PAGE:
Growing up in the Bay Area, I had visited Santa Cruz numerous times for vacations or just for a day at the beach. When it came time to choose a college, I researched UCSC. I looked forward to having evaluations in place of grades and loved the setting. I also liked the idea of colleges rather than just one big campus. Originally, I considered applying to Cowell. I was not sure whether I would major in psychology or English, and the Cowell core courses sounded interesting. During my senior year in high school, I took two college courses at the local community college and received credit for math and English through the Advanced Placement exams. After talking with someone at UCSC and looking at requirements, I discovered I could enter as a sophomore at Crown if I took political science over the summer plus two other classes, which I did.

Entering Crown as a sophomore meant that I missed the experience of exploring ideas and bonding during the Core Course, but I still loved Crown. I remember the first year – people who showed up late because they were participating in San Francisco’s Summer of Love, dorm parties where we smoked oregano as a joke to make the RA think we were smoking marijuana, long discussions with friends about everything happening in the world and in our lives.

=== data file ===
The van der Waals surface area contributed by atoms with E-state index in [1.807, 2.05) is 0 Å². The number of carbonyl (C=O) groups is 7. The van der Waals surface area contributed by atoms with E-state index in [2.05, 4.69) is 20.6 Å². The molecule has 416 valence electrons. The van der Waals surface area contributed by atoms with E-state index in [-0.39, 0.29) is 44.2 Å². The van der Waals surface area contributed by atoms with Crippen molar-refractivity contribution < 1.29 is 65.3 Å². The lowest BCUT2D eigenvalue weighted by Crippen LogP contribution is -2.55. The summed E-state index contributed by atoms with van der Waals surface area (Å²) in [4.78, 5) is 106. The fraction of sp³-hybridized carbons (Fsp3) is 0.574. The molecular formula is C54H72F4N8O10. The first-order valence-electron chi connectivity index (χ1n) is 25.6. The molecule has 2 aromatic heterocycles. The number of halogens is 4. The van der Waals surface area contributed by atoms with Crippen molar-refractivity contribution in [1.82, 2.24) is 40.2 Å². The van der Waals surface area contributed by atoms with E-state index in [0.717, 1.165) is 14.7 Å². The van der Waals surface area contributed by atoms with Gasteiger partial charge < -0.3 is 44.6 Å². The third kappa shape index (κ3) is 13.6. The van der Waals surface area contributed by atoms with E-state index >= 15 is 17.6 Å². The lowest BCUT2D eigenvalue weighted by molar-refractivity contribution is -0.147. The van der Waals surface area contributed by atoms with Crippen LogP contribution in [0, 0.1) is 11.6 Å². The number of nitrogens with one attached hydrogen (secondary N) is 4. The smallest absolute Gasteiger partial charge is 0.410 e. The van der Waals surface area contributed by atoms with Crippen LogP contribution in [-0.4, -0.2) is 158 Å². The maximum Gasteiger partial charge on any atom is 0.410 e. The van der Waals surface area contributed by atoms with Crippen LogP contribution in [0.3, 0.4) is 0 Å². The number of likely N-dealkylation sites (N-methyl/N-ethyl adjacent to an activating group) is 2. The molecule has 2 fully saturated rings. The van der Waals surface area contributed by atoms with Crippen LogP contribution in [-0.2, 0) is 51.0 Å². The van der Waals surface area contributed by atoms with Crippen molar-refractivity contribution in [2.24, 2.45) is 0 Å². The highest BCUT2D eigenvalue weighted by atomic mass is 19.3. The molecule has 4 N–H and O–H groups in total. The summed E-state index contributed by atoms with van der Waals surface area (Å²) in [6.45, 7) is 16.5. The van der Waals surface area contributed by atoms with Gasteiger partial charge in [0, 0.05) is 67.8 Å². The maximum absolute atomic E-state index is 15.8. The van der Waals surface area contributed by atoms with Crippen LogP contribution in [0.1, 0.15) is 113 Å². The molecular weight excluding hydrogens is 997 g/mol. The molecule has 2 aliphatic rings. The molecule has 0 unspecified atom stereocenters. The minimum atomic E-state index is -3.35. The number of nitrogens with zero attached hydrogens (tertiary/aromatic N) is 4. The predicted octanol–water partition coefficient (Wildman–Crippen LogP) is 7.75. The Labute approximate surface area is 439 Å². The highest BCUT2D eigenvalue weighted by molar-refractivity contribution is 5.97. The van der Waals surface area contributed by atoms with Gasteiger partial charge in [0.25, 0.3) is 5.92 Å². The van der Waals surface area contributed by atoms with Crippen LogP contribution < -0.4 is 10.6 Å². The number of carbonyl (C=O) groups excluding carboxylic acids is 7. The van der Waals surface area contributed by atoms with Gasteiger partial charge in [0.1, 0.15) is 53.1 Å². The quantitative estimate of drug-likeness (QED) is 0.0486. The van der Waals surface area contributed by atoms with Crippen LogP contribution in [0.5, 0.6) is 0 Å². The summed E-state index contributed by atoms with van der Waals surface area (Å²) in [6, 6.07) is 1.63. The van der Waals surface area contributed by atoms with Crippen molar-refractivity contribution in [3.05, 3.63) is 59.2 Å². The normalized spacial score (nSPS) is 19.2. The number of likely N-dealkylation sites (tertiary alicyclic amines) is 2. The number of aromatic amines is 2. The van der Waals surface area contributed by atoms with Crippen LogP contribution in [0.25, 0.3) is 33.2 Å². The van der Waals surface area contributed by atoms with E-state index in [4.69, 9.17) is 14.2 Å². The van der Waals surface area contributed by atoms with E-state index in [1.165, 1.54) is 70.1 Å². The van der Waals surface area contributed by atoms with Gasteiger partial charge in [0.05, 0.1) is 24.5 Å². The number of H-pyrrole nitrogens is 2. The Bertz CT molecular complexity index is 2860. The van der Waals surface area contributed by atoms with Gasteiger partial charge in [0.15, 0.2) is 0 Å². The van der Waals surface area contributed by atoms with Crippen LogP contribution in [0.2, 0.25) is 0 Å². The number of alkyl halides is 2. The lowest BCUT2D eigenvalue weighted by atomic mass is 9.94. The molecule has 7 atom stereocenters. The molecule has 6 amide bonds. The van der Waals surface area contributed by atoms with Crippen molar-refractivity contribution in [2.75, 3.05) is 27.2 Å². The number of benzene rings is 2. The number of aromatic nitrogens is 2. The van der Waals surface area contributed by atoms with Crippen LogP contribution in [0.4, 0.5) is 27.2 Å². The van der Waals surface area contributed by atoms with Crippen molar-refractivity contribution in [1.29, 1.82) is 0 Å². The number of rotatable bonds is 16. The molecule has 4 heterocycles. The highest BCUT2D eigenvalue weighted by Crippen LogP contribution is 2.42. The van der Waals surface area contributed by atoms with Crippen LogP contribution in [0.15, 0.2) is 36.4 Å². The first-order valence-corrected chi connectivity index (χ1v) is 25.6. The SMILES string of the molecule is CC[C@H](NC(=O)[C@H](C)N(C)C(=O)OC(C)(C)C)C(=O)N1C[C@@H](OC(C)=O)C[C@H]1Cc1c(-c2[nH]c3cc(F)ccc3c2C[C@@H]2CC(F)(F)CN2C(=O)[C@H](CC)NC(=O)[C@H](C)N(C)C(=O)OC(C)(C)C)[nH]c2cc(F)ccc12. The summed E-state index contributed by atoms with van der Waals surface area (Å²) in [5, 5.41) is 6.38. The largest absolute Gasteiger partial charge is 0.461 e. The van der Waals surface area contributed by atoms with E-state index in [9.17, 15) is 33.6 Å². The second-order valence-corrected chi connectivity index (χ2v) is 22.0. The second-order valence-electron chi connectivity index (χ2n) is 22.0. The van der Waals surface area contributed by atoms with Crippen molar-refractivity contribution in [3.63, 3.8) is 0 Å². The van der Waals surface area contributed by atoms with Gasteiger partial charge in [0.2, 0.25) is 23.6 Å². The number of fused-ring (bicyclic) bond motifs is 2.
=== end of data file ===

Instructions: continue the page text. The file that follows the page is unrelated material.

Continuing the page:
During my time at Crown, I took classes in both English literature and psychology as well as chemistry, biology, and German. I loved the physiological psychology class with Dr. LeBoeuf plus the other psychology classes. I could see being a therapist as a possible career. I enjoyed the English classes but decided at that point that the careers offered by a degree in English weren’t what I wanted. After graduating from UCSC I worked with Dr. Joe Kamiya at his lab at UCSF doing brain wave research and entered a master’s program in psychology at San Francisco State. I never finished the Master’s because of disenchantment with the program, instead returning to Santa Cruz where I worked for the county and then as a school bus driver for the county special education department. I loved the students in the special education program and decided to get a special education teaching credential. I eventually earned two master’s related to education and an Ed.D. in Education. I was a special education teacher in K-12 classrooms for 30 years and then a professor in the special education credential program at the University of San Francisco.

Deciding to return to Santa Cruz and becoming a special education teacher both grew out of my experiences at Crown and UCSC. These experiences led me to want to make a difference in the world, and I feel I have through my work with my students.